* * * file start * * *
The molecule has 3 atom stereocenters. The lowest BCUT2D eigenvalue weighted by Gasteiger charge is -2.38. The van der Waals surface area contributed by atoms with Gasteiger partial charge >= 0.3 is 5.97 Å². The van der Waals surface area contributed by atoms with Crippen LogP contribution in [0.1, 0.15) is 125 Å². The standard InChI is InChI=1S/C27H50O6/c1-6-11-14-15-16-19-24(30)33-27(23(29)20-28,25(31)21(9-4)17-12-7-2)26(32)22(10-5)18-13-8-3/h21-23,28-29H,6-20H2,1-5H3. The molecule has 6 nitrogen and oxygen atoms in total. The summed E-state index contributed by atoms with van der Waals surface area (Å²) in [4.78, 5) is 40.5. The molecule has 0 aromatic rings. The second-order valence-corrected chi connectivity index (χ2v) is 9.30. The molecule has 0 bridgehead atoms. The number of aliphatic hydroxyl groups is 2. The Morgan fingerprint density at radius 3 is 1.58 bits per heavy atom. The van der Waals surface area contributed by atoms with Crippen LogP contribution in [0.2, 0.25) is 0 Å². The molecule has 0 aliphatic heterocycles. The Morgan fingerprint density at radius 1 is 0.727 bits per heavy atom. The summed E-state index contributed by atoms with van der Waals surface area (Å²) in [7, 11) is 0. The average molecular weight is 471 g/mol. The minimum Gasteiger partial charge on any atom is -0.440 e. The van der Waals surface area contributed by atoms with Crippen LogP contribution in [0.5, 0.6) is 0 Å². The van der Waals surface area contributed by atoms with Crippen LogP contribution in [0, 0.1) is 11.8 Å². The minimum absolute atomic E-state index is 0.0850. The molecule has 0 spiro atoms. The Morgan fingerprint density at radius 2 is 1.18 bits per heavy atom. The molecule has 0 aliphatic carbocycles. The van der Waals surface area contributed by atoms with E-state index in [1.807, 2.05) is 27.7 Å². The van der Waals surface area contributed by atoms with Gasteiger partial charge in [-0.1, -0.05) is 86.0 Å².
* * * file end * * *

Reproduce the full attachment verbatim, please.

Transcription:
The molecule has 3 atom stereocenters. The lowest BCUT2D eigenvalue weighted by Gasteiger charge is -2.38. The van der Waals surface area contributed by atoms with Gasteiger partial charge >= 0.3 is 5.97 Å². The van der Waals surface area contributed by atoms with Crippen LogP contribution in [0.1, 0.15) is 125 Å². The standard InChI is InChI=1S/C27H50O6/c1-6-11-14-15-16-19-24(30)33-27(23(29)20-28,25(31)21(9-4)17-12-7-2)26(32)22(10-5)18-13-8-3/h21-23,28-29H,6-20H2,1-5H3. The molecule has 6 nitrogen and oxygen atoms in total. The summed E-state index contributed by atoms with van der Waals surface area (Å²) in [4.78, 5) is 40.5. The molecule has 0 aromatic rings. The second-order valence-corrected chi connectivity index (χ2v) is 9.30. The molecule has 0 bridgehead atoms. The number of aliphatic hydroxyl groups is 2. The Morgan fingerprint density at radius 3 is 1.58 bits per heavy atom. The van der Waals surface area contributed by atoms with Crippen LogP contribution in [0.2, 0.25) is 0 Å². The molecule has 0 aliphatic heterocycles. The Morgan fingerprint density at radius 1 is 0.727 bits per heavy atom. The summed E-state index contributed by atoms with van der Waals surface area (Å²) in [7, 11) is 0. The average molecular weight is 471 g/mol. The minimum Gasteiger partial charge on any atom is -0.440 e. The van der Waals surface area contributed by atoms with Crippen LogP contribution in [0.5, 0.6) is 0 Å². The van der Waals surface area contributed by atoms with Crippen LogP contribution in [0, 0.1) is 11.8 Å². The minimum absolute atomic E-state index is 0.0850. The molecule has 0 spiro atoms. The Morgan fingerprint density at radius 2 is 1.18 bits per heavy atom. The molecule has 0 aliphatic carbocycles. The van der Waals surface area contributed by atoms with E-state index in [1.807, 2.05) is 27.7 Å². The van der Waals surface area contributed by atoms with Gasteiger partial charge in [-0.1, -0.05) is 86.0 Å².